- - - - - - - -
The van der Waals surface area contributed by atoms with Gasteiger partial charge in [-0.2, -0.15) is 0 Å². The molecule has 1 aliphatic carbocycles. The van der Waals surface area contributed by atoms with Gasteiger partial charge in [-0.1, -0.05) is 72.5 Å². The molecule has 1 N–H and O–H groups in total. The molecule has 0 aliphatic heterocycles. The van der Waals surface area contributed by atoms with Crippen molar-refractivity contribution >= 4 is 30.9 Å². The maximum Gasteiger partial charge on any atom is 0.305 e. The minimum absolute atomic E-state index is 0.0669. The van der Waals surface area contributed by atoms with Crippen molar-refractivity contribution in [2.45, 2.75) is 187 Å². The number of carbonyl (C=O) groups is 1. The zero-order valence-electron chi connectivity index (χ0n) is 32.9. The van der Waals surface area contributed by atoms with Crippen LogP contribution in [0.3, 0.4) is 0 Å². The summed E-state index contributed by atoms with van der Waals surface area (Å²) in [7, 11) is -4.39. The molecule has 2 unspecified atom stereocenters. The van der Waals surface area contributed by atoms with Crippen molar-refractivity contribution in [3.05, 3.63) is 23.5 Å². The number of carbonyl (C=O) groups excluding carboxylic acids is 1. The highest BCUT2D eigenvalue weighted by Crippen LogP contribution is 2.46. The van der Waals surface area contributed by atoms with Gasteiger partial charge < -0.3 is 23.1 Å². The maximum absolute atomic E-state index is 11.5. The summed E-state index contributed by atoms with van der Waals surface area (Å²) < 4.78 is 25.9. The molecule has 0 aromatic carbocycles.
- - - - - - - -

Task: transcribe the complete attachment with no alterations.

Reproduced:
The van der Waals surface area contributed by atoms with Gasteiger partial charge in [-0.2, -0.15) is 0 Å². The molecule has 1 aliphatic carbocycles. The van der Waals surface area contributed by atoms with Gasteiger partial charge in [-0.1, -0.05) is 72.5 Å². The molecule has 1 N–H and O–H groups in total. The molecule has 0 aliphatic heterocycles. The van der Waals surface area contributed by atoms with Crippen molar-refractivity contribution >= 4 is 30.9 Å². The maximum Gasteiger partial charge on any atom is 0.305 e. The minimum absolute atomic E-state index is 0.0669. The van der Waals surface area contributed by atoms with Crippen molar-refractivity contribution in [2.45, 2.75) is 187 Å². The number of carbonyl (C=O) groups is 1. The zero-order valence-electron chi connectivity index (χ0n) is 32.9. The van der Waals surface area contributed by atoms with Crippen LogP contribution in [0.3, 0.4) is 0 Å². The summed E-state index contributed by atoms with van der Waals surface area (Å²) in [7, 11) is -4.39. The molecule has 2 unspecified atom stereocenters. The van der Waals surface area contributed by atoms with Crippen molar-refractivity contribution in [3.05, 3.63) is 23.5 Å². The number of carbonyl (C=O) groups excluding carboxylic acids is 1. The highest BCUT2D eigenvalue weighted by Crippen LogP contribution is 2.46. The van der Waals surface area contributed by atoms with Gasteiger partial charge < -0.3 is 23.1 Å². The maximum absolute atomic E-state index is 11.5. The summed E-state index contributed by atoms with van der Waals surface area (Å²) < 4.78 is 25.9. The molecule has 0 aromatic carbocycles.